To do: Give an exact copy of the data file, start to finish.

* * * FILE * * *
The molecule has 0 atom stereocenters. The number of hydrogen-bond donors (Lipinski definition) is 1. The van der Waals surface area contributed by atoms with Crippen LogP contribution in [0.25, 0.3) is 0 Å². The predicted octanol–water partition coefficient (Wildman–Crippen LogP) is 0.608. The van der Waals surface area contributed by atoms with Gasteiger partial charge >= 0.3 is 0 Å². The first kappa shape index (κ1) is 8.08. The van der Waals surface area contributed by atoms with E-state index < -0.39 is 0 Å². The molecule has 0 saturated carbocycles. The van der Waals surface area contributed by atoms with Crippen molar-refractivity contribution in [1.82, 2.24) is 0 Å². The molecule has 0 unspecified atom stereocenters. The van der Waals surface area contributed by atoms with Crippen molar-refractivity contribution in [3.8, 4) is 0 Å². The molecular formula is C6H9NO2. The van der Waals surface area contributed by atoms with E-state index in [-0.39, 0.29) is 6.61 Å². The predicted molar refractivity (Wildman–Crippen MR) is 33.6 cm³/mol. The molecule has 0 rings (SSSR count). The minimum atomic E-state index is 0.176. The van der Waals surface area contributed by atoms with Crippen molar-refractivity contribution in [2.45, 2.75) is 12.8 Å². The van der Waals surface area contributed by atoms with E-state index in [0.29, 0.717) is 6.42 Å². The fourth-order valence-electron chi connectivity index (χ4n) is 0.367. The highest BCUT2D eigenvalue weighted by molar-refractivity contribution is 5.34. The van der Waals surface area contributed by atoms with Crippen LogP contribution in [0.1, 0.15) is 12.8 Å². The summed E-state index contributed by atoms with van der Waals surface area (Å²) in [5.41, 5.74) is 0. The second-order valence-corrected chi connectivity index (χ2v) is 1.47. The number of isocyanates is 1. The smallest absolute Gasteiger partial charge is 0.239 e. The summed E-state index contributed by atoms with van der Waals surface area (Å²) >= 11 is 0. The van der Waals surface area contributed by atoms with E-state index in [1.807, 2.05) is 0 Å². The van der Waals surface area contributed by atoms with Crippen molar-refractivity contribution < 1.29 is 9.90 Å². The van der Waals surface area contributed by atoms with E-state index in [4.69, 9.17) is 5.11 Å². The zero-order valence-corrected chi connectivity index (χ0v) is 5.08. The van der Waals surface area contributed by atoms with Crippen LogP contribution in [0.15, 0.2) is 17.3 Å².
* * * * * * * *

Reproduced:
The molecule has 0 atom stereocenters. The number of hydrogen-bond donors (Lipinski definition) is 1. The van der Waals surface area contributed by atoms with Crippen LogP contribution in [0.25, 0.3) is 0 Å². The predicted octanol–water partition coefficient (Wildman–Crippen LogP) is 0.608. The van der Waals surface area contributed by atoms with Gasteiger partial charge >= 0.3 is 0 Å². The first kappa shape index (κ1) is 8.08. The van der Waals surface area contributed by atoms with E-state index < -0.39 is 0 Å². The molecule has 0 saturated carbocycles. The van der Waals surface area contributed by atoms with Crippen molar-refractivity contribution in [1.82, 2.24) is 0 Å². The molecule has 0 unspecified atom stereocenters. The van der Waals surface area contributed by atoms with Crippen molar-refractivity contribution in [3.8, 4) is 0 Å². The molecular formula is C6H9NO2. The van der Waals surface area contributed by atoms with E-state index in [-0.39, 0.29) is 6.61 Å². The predicted molar refractivity (Wildman–Crippen MR) is 33.6 cm³/mol. The molecule has 0 rings (SSSR count). The minimum atomic E-state index is 0.176. The van der Waals surface area contributed by atoms with Crippen molar-refractivity contribution in [2.45, 2.75) is 12.8 Å². The van der Waals surface area contributed by atoms with E-state index in [0.29, 0.717) is 6.42 Å². The fourth-order valence-electron chi connectivity index (χ4n) is 0.367. The highest BCUT2D eigenvalue weighted by molar-refractivity contribution is 5.34. The van der Waals surface area contributed by atoms with Crippen LogP contribution in [0.1, 0.15) is 12.8 Å². The summed E-state index contributed by atoms with van der Waals surface area (Å²) in [5.41, 5.74) is 0. The second-order valence-corrected chi connectivity index (χ2v) is 1.47. The number of isocyanates is 1. The smallest absolute Gasteiger partial charge is 0.239 e. The summed E-state index contributed by atoms with van der Waals surface area (Å²) >= 11 is 0. The van der Waals surface area contributed by atoms with E-state index in [1.807, 2.05) is 0 Å². The van der Waals surface area contributed by atoms with Crippen molar-refractivity contribution < 1.29 is 9.90 Å². The van der Waals surface area contributed by atoms with E-state index in [4.69, 9.17) is 5.11 Å². The zero-order valence-corrected chi connectivity index (χ0v) is 5.08. The van der Waals surface area contributed by atoms with Crippen LogP contribution in [0.15, 0.2) is 17.3 Å².